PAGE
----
The Changing Face of Mobile Apps and the Need for More Engagement

Five years ago, there was no better opportunity for a developer to make a name for himself than by developing clever mobile apps. Not only was there tremendous opportunity to reach consumers, but there was also a lot of money to be made.

However, things are changing. And while some say mobile apps are dying – this isn’t entirely true. The way in which successful apps are designed is simply evolving.

How Apps Are Changing

“The idea of having a screen full of icons, representing independent apps, that need to be opened to experience them, is making less and less sense,” says Paul Adams, VP of Product at Intercom. “The idea that these apps sit in the background, pushing content into a central experience, is making more and more sense. That central experience may be something that looks like a notification centre today, or something similar to Google Now, or something entirely new.”

In other words, the fragmented nature of mobile apps is becoming a thing of the past. Instead, apps are becoming intuitive and streamlined technologies that work in the background and naturally feed relevant content to the user.

Today’s top app developers are spending less time developing pre-canned apps that reach a wide variety of users and are instead prioritizing custom apps that are designed with very specific clients. DoubleDutch, one of the companies leading this charge, is the perfect example. They create live engagement event apps that are designed for individual live events and give complete control of the event experience to the host. The result is an engaging app interface that adds value and turns passive attendees into active participants.

As other leading app developers and tech companies, like Google and Apple, allow this trend to progress, others will be forced to follow suit or risk getting left behind.

New Apps That are Getting it Right

We’re still very much on the precipice of change. The vast majority of developers and businesses have yet to recognize this impending shift. However, there are some who’ve anticipated this pivotal point and have already begun to develop apps that satisfy the changing tastes of users, such as:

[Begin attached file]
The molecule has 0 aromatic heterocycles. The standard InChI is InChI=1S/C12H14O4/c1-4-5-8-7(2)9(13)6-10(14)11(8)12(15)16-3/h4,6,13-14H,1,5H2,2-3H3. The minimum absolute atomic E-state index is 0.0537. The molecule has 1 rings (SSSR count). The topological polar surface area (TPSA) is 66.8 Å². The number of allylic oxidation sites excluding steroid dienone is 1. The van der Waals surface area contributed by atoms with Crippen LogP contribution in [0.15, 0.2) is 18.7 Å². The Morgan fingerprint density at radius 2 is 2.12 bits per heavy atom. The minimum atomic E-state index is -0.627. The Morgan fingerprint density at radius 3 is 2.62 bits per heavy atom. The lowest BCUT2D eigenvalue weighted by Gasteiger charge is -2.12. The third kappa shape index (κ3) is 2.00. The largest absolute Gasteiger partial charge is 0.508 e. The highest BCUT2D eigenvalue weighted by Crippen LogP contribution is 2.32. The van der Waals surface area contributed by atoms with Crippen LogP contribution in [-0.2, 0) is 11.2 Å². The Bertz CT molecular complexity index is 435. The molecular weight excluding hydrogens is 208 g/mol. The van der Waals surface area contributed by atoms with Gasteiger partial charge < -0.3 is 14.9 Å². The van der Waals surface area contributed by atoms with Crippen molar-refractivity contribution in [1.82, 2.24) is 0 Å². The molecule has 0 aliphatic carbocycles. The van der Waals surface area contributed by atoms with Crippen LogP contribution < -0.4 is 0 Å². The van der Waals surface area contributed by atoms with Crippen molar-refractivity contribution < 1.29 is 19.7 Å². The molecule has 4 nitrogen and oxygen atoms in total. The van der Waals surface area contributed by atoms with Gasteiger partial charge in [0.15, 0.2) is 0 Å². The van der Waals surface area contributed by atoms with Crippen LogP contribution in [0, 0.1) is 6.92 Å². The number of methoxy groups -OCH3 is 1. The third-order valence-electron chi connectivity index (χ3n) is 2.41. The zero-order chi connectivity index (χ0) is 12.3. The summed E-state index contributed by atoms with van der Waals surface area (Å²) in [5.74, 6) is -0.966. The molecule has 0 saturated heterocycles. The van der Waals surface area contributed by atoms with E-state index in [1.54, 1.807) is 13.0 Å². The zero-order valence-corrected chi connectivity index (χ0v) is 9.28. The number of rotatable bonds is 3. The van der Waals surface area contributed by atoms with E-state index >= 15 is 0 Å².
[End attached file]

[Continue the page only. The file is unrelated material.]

• Periscope. While most people wouldn’t put Periscope – the popular live streaming social media app – in this group, it’s definitely earned a place. Periscope has been able to do what many other social networking platforms have tried, but failed to accomplish. They’ve developed a social media app that feels natural and doesn’t bombard the user with lots of content and notifications. It puts the user in control and delivers real-time information on demand.
  • Shopkick. There are plenty of coupon and deal apps in the App Store, but very few are as engaging or interactive as Shopkick. This refreshing app thrives on elements of surprise, which include location-enabled offers, cross-channel capabilities, and social promotions. Users can earn points by walking into stores, browsing product listings, and more. These points can then be redeemed for gift cards and discounts.
  • Slack. Finally, there’s Slack. Arguably the hottest mobile app in the entire business world, Slack streamlines communications and makes it easy to accomplish specific tasks, without getting distracted by unnecessary elements often present in email and other chat platforms.

As you can see, the key to developing successful mobile apps in 2016 and beyond is to focus on engagement. People would much rather enjoy natural engagement than passive notifications. This looks different depending on the goal of the app and the nature of your strategy, but is best demonstrated by these examples.

Ready or Not, Apps are Changing

As a business or individual developer, you cannot control the trajectory of the industry. Unfortunately, you’re at the mercy of larger trends and developments. And while you can choose to lament over the death of apps as we know them, your time would be better spent focusing on the future. How can you adapt your strategy to better align with what the customer wants?

As you can see in the examples mentioned above, there are plenty of developers and companies that are getting it right. If you can be one of the first ones to capitalize on the trend of more engaging and less intrusive apps, you’ll certainly benefit.

Don’t delay – get started today!

Melissa Thompson
Melissa Thompson writes about a wide range of topics, revealing interesting things we didn't know before. She is a freelance USA Today producer, and a Technorati contributor.